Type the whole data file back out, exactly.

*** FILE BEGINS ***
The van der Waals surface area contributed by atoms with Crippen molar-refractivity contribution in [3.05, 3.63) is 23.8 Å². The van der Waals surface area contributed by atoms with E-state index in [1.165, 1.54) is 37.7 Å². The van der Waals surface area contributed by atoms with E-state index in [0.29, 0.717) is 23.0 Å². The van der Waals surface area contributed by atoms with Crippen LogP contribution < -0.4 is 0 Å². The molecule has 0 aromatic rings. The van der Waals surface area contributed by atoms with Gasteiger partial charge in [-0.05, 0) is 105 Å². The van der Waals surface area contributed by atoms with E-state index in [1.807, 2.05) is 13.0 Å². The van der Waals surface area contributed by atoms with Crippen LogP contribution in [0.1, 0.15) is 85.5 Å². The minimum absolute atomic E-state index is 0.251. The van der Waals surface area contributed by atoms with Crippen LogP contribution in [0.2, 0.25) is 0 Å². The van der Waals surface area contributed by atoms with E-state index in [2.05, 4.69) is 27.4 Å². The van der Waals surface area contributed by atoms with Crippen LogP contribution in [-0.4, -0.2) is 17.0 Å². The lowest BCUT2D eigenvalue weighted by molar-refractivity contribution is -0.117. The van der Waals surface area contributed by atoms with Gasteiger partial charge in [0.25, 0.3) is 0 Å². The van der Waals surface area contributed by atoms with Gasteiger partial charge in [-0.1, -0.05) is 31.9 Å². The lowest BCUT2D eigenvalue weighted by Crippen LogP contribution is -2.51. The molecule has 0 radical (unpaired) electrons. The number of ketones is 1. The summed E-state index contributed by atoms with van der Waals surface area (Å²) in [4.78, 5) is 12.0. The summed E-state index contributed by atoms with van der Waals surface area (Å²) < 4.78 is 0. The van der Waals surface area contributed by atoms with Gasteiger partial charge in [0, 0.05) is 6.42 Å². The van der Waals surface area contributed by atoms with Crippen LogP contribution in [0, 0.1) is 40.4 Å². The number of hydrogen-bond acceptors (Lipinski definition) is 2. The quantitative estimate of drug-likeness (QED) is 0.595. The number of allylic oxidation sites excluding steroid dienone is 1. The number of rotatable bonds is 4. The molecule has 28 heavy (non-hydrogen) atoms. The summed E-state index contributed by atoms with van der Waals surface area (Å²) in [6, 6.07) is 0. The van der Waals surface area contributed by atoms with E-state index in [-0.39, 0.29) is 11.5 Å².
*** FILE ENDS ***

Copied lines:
The van der Waals surface area contributed by atoms with Crippen molar-refractivity contribution in [3.05, 3.63) is 23.8 Å². The van der Waals surface area contributed by atoms with E-state index in [1.165, 1.54) is 37.7 Å². The van der Waals surface area contributed by atoms with E-state index in [0.29, 0.717) is 23.0 Å². The van der Waals surface area contributed by atoms with Crippen LogP contribution < -0.4 is 0 Å². The molecule has 0 aromatic rings. The van der Waals surface area contributed by atoms with Gasteiger partial charge in [-0.05, 0) is 105 Å². The van der Waals surface area contributed by atoms with E-state index in [1.807, 2.05) is 13.0 Å². The van der Waals surface area contributed by atoms with Crippen LogP contribution in [0.1, 0.15) is 85.5 Å². The minimum absolute atomic E-state index is 0.251. The van der Waals surface area contributed by atoms with Crippen LogP contribution in [0.2, 0.25) is 0 Å². The van der Waals surface area contributed by atoms with E-state index in [2.05, 4.69) is 27.4 Å². The van der Waals surface area contributed by atoms with Crippen LogP contribution in [-0.4, -0.2) is 17.0 Å². The lowest BCUT2D eigenvalue weighted by molar-refractivity contribution is -0.117. The van der Waals surface area contributed by atoms with Gasteiger partial charge in [0.25, 0.3) is 0 Å². The van der Waals surface area contributed by atoms with Gasteiger partial charge in [-0.1, -0.05) is 31.9 Å². The lowest BCUT2D eigenvalue weighted by Crippen LogP contribution is -2.51. The molecule has 0 radical (unpaired) electrons. The number of ketones is 1. The summed E-state index contributed by atoms with van der Waals surface area (Å²) in [4.78, 5) is 12.0. The summed E-state index contributed by atoms with van der Waals surface area (Å²) < 4.78 is 0. The van der Waals surface area contributed by atoms with Gasteiger partial charge in [0, 0.05) is 6.42 Å². The van der Waals surface area contributed by atoms with Crippen LogP contribution in [0, 0.1) is 40.4 Å². The number of hydrogen-bond acceptors (Lipinski definition) is 2. The quantitative estimate of drug-likeness (QED) is 0.595. The number of allylic oxidation sites excluding steroid dienone is 1. The number of rotatable bonds is 4. The molecule has 28 heavy (non-hydrogen) atoms. The summed E-state index contributed by atoms with van der Waals surface area (Å²) in [6, 6.07) is 0. The van der Waals surface area contributed by atoms with E-state index in [-0.39, 0.29) is 11.5 Å².